Reply
  • grimfox
    ...yeah...that's not how this works. That's not how EMF radiation works at all. First of all most highspeed busses are shielded to begin with to avoid interference from the outside. This shielding works in both directions. It keeps noise out but also keeps noise in. Secondly Wifi especially wifi capable of transmitting 90hz HD video would be operating at a higher frequency than the busses or chips operating in that backpack. You're more likely to get burns from that thing than cancer or any sort of radiation illness, as there is effectively 300+W concentrated into small space with what appears to be very little ventilation.

    I'm disappointed with the run time but the hot swap batteries are exactly what is needed here. Especially if they can be fully charged in the same time it takes to drain one.

    I looked at building something like this for myself using a Skullcanyon NUC and a external PCI-E enclosure. But I couldn't find the enclosure for a decent price. Batteries are another source of great expense. This is really a great start but I think they could have put a bit more into the connectivity.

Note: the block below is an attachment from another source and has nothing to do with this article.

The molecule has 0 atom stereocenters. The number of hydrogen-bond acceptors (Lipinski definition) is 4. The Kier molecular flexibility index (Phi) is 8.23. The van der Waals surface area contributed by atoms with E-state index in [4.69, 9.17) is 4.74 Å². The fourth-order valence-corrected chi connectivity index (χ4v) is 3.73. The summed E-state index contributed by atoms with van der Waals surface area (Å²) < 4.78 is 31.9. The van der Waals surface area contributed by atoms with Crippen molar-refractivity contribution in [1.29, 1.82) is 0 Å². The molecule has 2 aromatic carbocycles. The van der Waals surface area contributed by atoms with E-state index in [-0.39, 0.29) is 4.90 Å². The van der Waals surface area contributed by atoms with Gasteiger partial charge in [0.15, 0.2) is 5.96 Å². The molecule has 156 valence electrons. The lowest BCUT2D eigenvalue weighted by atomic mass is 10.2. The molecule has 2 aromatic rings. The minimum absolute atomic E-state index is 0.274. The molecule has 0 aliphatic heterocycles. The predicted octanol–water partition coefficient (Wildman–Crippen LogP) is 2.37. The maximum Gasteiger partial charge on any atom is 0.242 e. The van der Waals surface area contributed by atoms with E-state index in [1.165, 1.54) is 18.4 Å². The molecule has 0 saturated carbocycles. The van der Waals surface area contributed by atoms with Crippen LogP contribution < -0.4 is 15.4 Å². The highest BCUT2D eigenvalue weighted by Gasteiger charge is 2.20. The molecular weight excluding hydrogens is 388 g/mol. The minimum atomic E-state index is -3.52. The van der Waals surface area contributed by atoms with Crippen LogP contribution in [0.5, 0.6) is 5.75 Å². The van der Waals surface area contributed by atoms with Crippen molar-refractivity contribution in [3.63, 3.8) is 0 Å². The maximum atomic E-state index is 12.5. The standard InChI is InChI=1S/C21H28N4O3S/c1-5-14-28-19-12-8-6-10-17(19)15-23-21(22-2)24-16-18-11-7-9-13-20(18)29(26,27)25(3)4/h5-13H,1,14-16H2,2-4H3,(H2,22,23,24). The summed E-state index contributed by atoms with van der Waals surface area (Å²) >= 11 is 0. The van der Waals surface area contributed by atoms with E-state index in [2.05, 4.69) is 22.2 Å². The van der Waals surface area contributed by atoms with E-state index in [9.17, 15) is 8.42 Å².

Reply
  • Samer1970
    18047909 said:
    ...yeah...that's not how this works. That's not how EMF radiation works at all. First of all most highspeed busses are shielded to begin with to avoid interference from the outside. This shielding works in both directions. It keeps noise out but also keeps noise in. Secondly Wifi especially wifi capable of transmitting 90hz HD video would be operating at a higher frequency than the busses or chips operating in that backpack. You're more likely to get burns from that thing than cancer or any sort of radiation illness, as there is effectively 300+W concentrated into small space with what appears to be very little ventilation.

    I'm disappointed with the run time but the hot swap batteries are exactly what is needed here. Especially if they can be fully charged in the same time it takes to drain one.